Do your kids like to cook? Do they know how to make anything? My daughter is nine and I was surprised to learn that her best friend, also nine, does not know how to cook anything at all. I asked her mom about it (she’s a close friend of mine) and she said that she didn’t learn how to make anything until she was out of her mother’s house, and that it never occurred to her to start teaching her daughter. She also was concerned that she would get burnt or cut herself. If you are in the same boat and you have pre-teen children who aren’t able to make a meal, here are some easy ideas to get them (and you!) started:
- Start with breakfast foods. At the end of a long day, probably the last thing you want to do is take pains to teach your child how to do things like use the stove or grease a pan. You can teach these basics on a weekend morning by teaching kids to cook breakfast foods. Scrambled eggs are extremely easy. Once he gets the hang of those, show him how to make hard-boiled eggs, and finally fried (though flipping it over takes some practice). Pancakes and French toast are other simple foods that everyone should know how to make before moving out of their parental home.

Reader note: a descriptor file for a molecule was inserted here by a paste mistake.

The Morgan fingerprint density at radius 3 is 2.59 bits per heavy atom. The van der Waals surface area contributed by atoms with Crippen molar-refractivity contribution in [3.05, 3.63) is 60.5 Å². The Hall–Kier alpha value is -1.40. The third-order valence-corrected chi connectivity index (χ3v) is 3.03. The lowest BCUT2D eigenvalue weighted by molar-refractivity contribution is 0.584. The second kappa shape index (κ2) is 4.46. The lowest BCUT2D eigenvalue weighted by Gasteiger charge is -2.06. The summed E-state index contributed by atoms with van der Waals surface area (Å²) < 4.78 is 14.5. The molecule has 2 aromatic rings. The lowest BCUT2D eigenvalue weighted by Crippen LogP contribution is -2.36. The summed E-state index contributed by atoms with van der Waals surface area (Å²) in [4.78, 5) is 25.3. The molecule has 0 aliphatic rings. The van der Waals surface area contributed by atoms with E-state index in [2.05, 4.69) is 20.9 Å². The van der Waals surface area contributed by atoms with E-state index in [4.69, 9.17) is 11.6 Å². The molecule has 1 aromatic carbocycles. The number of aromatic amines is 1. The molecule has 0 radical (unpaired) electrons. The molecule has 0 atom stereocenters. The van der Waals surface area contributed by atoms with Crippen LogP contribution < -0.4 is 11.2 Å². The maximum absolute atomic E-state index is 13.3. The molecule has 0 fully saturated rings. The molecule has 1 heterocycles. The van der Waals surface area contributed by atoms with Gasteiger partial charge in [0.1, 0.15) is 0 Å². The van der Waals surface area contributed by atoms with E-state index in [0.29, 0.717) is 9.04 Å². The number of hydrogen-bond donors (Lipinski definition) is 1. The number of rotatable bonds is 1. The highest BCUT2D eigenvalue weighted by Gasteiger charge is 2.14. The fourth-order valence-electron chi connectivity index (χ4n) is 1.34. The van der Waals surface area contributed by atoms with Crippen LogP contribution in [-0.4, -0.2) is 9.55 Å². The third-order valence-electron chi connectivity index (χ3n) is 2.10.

- Next, work on foods that they will probably rely on when they’re in college. These are typically quick and easy, and make good weekend lunches: grilled cheese, macaroni and cheese, hot dogs, pasta. This will give her a good start, and even if that’s all she learns how to make until later in her teens, she’ll be ahead of the game.
- Finally, start incorporating them in your dinner-making. By now, your child will know how to preheat an oven, how to use some of the different appliances that you own and which pans are appropriate for which types of cooking. Simple dishes to start with include baked chicken, spaghetti sauce, anything that goes in the crock pot, chicken soup, mashed potatoes, rice and various vegetables. As their skills increase, go ahead and raise the complexity of the recipes that you try. He might even want to try some recipes that you’ve never made before!
It will be a joy when your child is able to cook meals for the family, but that will come later. And of course, you’ll need to supervise to keep her safe: Don’t let a child younger than her teens use the stove when you’re not home, and teach her important safety tips like turning the pot handles inward and not reaching over gas burners with draping clothing. Also, be sure that she knows how to use a fire extinguisher and that she knows how to treat a simple burn. Don’t panic if she does burn herself slightly on a hot pan or the oven rack; all of us do it on occasion, and it’s good for her to learn how to handle it.
What are some foods that your kids know how to make? How old were they when they started to learn to cook?